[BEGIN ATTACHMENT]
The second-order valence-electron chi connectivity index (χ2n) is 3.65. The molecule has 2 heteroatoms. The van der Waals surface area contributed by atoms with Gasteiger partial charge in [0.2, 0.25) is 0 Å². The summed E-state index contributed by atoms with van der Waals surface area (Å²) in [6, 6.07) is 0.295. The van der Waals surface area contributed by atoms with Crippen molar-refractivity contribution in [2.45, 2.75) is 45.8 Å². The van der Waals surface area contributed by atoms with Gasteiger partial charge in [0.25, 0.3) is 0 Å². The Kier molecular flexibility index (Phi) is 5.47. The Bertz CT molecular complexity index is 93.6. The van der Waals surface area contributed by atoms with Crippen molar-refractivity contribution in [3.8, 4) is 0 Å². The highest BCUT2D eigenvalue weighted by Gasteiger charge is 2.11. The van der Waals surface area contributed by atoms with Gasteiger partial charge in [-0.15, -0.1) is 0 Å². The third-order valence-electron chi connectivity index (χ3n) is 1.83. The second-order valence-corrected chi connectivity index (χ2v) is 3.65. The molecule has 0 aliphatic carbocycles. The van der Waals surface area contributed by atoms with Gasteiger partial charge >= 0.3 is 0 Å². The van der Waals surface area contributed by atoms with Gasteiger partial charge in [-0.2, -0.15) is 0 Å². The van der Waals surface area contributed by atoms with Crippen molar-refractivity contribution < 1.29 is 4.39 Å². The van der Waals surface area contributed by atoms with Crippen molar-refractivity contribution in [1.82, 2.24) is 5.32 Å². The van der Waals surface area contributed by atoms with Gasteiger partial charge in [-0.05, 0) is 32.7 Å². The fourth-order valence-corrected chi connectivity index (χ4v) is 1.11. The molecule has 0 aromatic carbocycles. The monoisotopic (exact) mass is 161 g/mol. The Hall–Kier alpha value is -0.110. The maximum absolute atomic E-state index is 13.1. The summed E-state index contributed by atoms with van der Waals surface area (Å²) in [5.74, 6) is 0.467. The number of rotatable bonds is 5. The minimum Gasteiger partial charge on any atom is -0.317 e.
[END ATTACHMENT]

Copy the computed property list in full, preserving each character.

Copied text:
The second-order valence-electron chi connectivity index (χ2n) is 3.65. The molecule has 2 heteroatoms. The van der Waals surface area contributed by atoms with Gasteiger partial charge in [0.2, 0.25) is 0 Å². The summed E-state index contributed by atoms with van der Waals surface area (Å²) in [6, 6.07) is 0.295. The van der Waals surface area contributed by atoms with Crippen molar-refractivity contribution in [2.45, 2.75) is 45.8 Å². The van der Waals surface area contributed by atoms with Gasteiger partial charge in [0.25, 0.3) is 0 Å². The Kier molecular flexibility index (Phi) is 5.47. The Bertz CT molecular complexity index is 93.6. The van der Waals surface area contributed by atoms with Crippen molar-refractivity contribution in [3.8, 4) is 0 Å². The highest BCUT2D eigenvalue weighted by Gasteiger charge is 2.11. The van der Waals surface area contributed by atoms with Gasteiger partial charge in [-0.15, -0.1) is 0 Å². The third-order valence-electron chi connectivity index (χ3n) is 1.83. The second-order valence-corrected chi connectivity index (χ2v) is 3.65. The molecule has 0 aliphatic carbocycles. The van der Waals surface area contributed by atoms with Gasteiger partial charge >= 0.3 is 0 Å². The van der Waals surface area contributed by atoms with Gasteiger partial charge in [-0.2, -0.15) is 0 Å². The van der Waals surface area contributed by atoms with Crippen molar-refractivity contribution < 1.29 is 4.39 Å². The van der Waals surface area contributed by atoms with Crippen molar-refractivity contribution in [1.82, 2.24) is 5.32 Å². The van der Waals surface area contributed by atoms with Gasteiger partial charge in [-0.05, 0) is 32.7 Å². The fourth-order valence-corrected chi connectivity index (χ4v) is 1.11. The molecule has 0 aromatic carbocycles. The monoisotopic (exact) mass is 161 g/mol. The Hall–Kier alpha value is -0.110. The maximum absolute atomic E-state index is 13.1. The summed E-state index contributed by atoms with van der Waals surface area (Å²) in [5.74, 6) is 0.467. The number of rotatable bonds is 5. The minimum Gasteiger partial charge on any atom is -0.317 e.